In the past few weeks there have been some interesting debates on the paying of ransoms and the keeping quiet about abductions (a report on the radio program On The Media suggested that the media blackout on kidnappings by extremists meant we were unaware of the extent of the phenomenon in Syria). What I haven't seen is editors, publishers or media owners clarifying what their policy on accepting freelance work from conflict zones is; or making a commitment to remunerate and protect freelancers better. In piece after piece, freelancers describe the ridiculous conditions under which they report, while those with salaried jobs wring their hands and say things like: "This is a sad reflection on the state of foreign reporting today."
Freelancing is fine when you are young, starting out, and not reporting from somewhere where you are putting your life at risk -- but isn't it high time that the US and Western media actually took greater responsibility for the safety and fair pay of those providing it with content? (If you know of any discussions/new policies being instituted, please share in the comments).
Ramy Khoury argues in the Daily Star that the extremist movement is the nearly inevitable result of the region's (often foreign-backed) authoritarianism.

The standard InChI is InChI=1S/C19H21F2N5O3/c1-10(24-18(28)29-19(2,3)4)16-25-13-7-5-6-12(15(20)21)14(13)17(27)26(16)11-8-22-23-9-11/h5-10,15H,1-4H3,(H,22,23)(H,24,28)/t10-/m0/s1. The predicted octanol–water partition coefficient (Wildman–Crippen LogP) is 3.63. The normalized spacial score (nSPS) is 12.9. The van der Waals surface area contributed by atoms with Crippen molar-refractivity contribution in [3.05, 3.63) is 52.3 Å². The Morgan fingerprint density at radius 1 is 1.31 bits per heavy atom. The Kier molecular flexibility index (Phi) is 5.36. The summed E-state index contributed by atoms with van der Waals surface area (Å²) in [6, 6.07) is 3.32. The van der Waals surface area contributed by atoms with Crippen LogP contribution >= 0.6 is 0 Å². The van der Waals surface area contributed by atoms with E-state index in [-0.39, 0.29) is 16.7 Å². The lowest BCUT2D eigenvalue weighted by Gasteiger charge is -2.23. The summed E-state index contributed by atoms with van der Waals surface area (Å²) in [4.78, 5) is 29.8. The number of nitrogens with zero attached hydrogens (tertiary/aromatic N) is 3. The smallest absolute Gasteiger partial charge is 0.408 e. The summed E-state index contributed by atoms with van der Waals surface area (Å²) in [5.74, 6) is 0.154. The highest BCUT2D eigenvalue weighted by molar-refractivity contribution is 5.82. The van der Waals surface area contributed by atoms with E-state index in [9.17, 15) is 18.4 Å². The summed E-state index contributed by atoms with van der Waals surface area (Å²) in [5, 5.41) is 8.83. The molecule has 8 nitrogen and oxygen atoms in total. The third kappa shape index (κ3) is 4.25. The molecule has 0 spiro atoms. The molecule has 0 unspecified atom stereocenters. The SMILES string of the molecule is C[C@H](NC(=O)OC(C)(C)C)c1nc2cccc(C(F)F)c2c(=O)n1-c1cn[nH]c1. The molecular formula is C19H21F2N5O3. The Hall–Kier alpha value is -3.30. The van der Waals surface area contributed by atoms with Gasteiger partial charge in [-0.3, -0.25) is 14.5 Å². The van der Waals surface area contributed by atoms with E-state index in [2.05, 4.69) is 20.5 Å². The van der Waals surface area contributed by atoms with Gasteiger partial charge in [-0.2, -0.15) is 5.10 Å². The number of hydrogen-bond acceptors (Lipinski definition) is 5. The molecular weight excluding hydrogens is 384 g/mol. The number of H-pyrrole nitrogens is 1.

But the single biggest driver of the kind of criminal Islamist extremism we see in this phenomenon is the predicament of several hundred million individual Arab men and women who find – generation after generation – that in their own societies they are unable to achieve their full humanity or potential, or exercise their full powers of thought and creativity; or, in many cases, obtain basic life needs for their families.
The expressions of bewilderment we hear today from many Arab and Western politicians or media analysts about why the Islamic State rose and what to do about it have zero credibility or sympathy in my book. Some of the same people who pontificate about the Islamic State threat were often directly involved in actions that helped to bring it about (corrupt Arab security states, the invasion of Iraq, and total support for Israel).